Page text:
Also influential in the emergence of a syllabic approach was the adoption of haiku as a form for English language poets. In the transmission of haiku from Japan to the U.S. different schemes were used to map the haiku form onto the English language. For this reason you will find different approaches used by different haiku poets and organizations. One group chose to map the Japanese count of 5-7-5 onto the English syllable so that to construct an English haiku you have three lines of 5-7-5 syllables. This is the approach used by Richard Wright, Mary Joe Salter, Haydn Carruth, James Hackett, Edith Shiffert, Richard Wilbur and many others; it is the approach also used by what I call ‘popular haiku’. The widespread absorption of a 5-7-5 form has done a great deal to implant the legitimacy of a syllabic approach to English language poetry.
Elizabeth Daryush (who, in my opinion, is unjustly neglected these days) also took a syllabic approach to English language poetry. She was influenced by her father, Robert Bridges, an English poet laureate who preferred syllabic construction, and by Persian poetry, especially Hafez. Daryush was the first to apply syllabics to traditional English forms such as the sonnet.
Today a syllabic approach to poetry still remains a small, but growing, approach to English language verse. In the late 20th century a number of poets created syllabic forms that have developed followings. These include the Fibonacci, based on the mathematical Fibonacci Sequence; the Tetractys, a five line form of 1-2-3-4-10; the Lanterne, another five-line form of 1-2-3-4-1; the Rictameter, a nine-line form of 2-4-6-8-10-8-6-4-2; and many others. I really enjoy watching how these forms are being presented and picked up by others. Online poetry forums have facilitated the presentation and spread of these forms. Some of these forms are ephemeral; but some have developed significant followings. A few, like the Fibonacci and the Syllabic Haiku, have their own journals and forums.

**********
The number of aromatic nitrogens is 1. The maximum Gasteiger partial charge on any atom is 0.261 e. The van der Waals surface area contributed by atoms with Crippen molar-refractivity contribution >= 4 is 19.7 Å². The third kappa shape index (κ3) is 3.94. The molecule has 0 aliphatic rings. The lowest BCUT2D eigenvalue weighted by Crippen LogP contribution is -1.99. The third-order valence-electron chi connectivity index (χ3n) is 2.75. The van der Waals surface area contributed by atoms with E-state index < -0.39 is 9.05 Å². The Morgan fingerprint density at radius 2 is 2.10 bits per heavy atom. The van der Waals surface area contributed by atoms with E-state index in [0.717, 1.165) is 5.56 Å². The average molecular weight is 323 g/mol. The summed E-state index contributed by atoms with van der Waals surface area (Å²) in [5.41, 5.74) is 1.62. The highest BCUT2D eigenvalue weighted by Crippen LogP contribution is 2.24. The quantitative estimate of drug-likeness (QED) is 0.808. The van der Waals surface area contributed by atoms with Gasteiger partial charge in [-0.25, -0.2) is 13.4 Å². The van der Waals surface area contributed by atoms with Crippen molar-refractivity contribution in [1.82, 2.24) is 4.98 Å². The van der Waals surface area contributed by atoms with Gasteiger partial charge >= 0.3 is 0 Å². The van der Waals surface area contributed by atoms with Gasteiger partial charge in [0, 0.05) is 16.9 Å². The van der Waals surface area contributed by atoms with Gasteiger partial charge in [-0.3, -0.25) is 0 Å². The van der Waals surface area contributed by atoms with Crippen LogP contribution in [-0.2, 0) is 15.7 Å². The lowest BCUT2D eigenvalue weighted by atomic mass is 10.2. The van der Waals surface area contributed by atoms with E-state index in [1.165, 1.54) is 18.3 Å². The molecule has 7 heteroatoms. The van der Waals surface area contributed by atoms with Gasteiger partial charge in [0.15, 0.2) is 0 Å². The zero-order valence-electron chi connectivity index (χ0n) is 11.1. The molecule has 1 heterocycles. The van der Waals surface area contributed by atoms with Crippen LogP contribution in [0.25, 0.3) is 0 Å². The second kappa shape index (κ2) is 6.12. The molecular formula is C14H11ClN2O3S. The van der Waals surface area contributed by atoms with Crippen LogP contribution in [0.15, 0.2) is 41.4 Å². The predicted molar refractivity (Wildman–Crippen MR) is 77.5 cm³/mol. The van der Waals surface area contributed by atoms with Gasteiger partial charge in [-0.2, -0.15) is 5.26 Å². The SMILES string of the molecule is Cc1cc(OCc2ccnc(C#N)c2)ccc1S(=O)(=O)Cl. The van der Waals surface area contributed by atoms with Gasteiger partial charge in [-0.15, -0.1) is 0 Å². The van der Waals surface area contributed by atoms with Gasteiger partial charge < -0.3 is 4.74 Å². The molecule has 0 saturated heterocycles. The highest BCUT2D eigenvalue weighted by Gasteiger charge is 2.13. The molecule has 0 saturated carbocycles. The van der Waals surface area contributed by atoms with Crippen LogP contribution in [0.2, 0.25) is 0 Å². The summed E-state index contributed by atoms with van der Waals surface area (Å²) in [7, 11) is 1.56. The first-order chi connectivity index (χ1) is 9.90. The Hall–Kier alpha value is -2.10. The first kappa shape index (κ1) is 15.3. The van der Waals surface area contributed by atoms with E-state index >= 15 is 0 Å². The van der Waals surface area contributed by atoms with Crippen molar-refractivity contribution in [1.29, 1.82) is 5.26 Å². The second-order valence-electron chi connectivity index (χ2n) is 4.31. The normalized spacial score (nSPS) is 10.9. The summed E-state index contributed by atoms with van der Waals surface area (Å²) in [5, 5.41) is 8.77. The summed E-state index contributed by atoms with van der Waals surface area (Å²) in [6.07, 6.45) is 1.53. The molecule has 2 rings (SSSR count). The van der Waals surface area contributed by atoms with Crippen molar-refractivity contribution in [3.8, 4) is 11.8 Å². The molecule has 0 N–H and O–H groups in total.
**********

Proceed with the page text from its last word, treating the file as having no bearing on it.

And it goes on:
I have become fond of these forms. I think what I like about these forms is that it brings out a craft approach to poetry. The basic idea is that you shape words to a pre-existing template, which in the case of syllabic poetry is the syllable and line count of the form. I think it resembles a potter making a cup. All cups have a similar form, a shape that allows them to hold liquid. But within that common shape infinite variation is possible. Similarly, all Cinquain share a common syllabic shape, but within that shape infinite variation is possible.